Concussion Awareness Program

Whether you are a coach, player, or parent you need to understand how to keep players safe in our sport. Sports-related concussions – in all sports – cannot be eliminated, but we can all do our part to minimize the risk. Help us keep our players safe!

BRYC SoftballMuch of the information presented on this page comes from the Centers for Disease Control and Prevention (CDC).


  • All concussions are serious
  • Most concussions occur without loss of consciousness
  • Recognition and proper response to concussions when they first occur can help prevent further injury
  • When in doubt, sit them out

Concussion Checklist

Appears dazed or stunned (such as glassy eyes) Headache or "pressure" in head.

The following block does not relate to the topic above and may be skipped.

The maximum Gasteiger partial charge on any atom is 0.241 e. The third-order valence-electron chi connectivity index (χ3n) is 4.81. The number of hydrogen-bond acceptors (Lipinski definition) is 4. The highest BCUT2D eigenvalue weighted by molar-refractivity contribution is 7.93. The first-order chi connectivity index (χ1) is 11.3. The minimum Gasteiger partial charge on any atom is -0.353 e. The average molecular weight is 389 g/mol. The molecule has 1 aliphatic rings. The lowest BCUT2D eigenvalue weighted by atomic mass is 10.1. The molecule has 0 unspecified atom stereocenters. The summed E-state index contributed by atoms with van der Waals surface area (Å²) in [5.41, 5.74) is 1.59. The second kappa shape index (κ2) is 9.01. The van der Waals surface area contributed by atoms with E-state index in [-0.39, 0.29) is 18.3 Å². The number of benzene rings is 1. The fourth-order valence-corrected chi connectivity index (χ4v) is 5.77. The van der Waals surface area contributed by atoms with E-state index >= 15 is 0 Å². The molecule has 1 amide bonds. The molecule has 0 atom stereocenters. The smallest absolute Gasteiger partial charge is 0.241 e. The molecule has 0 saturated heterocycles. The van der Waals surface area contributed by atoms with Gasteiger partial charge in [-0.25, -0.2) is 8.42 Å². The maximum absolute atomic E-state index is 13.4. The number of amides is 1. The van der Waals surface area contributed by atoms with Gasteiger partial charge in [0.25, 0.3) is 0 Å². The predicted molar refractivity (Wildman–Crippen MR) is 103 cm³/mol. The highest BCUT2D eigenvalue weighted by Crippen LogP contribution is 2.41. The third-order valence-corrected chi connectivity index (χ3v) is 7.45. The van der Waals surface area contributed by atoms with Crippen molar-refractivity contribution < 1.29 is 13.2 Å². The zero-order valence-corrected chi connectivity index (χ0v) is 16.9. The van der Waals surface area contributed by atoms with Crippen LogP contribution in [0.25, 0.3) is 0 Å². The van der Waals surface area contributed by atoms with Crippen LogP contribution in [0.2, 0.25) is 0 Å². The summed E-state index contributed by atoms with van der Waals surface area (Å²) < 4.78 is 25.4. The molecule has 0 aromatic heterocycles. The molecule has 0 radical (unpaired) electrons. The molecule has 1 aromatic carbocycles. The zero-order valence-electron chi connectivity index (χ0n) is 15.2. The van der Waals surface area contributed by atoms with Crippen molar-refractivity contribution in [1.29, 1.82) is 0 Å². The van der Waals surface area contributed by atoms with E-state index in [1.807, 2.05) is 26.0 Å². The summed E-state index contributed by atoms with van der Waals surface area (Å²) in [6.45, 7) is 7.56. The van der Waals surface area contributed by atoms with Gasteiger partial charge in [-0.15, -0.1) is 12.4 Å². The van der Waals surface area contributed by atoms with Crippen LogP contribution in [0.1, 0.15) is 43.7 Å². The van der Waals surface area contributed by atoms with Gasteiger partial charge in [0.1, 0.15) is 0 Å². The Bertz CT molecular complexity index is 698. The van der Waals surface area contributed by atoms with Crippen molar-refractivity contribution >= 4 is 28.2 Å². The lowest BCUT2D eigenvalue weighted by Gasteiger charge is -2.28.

Is confused about assignment or position. Nausea or vomiting.
Forgets an instruction or play. Balance problems or dizziness.
Is unsure of score or opponent. Double or blurry vision.
Moves clumsily or poor balance. Sensitivity to light or noise.
Answers questions slowly. Feeling sluggish, hazy, foggy, or groggy.
Loses consciousness (even briefly) Concentration or memory problems.
Shows mood, behavior, or personality changes. Confusion
Can't recall events PRIOR to hit or fall. Feeling more emotional, nervous, or anxious.
Can't recall events AFTER hit or fall. Does not "feel right' or is "feeling down."
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Heads Up Tool Kit for Youth Sports

 Heads Up: Concussion in Youth Sports

To help ensure the health and safety of young athletes, CDC developed the Heads Up: Concussion in Youth Sports initiative to offer information about concussions to coaches, parents, and athletes involved in youth sports. The Heads Up initiative provides important information on preventing, recognizing, and responding to a concussion.

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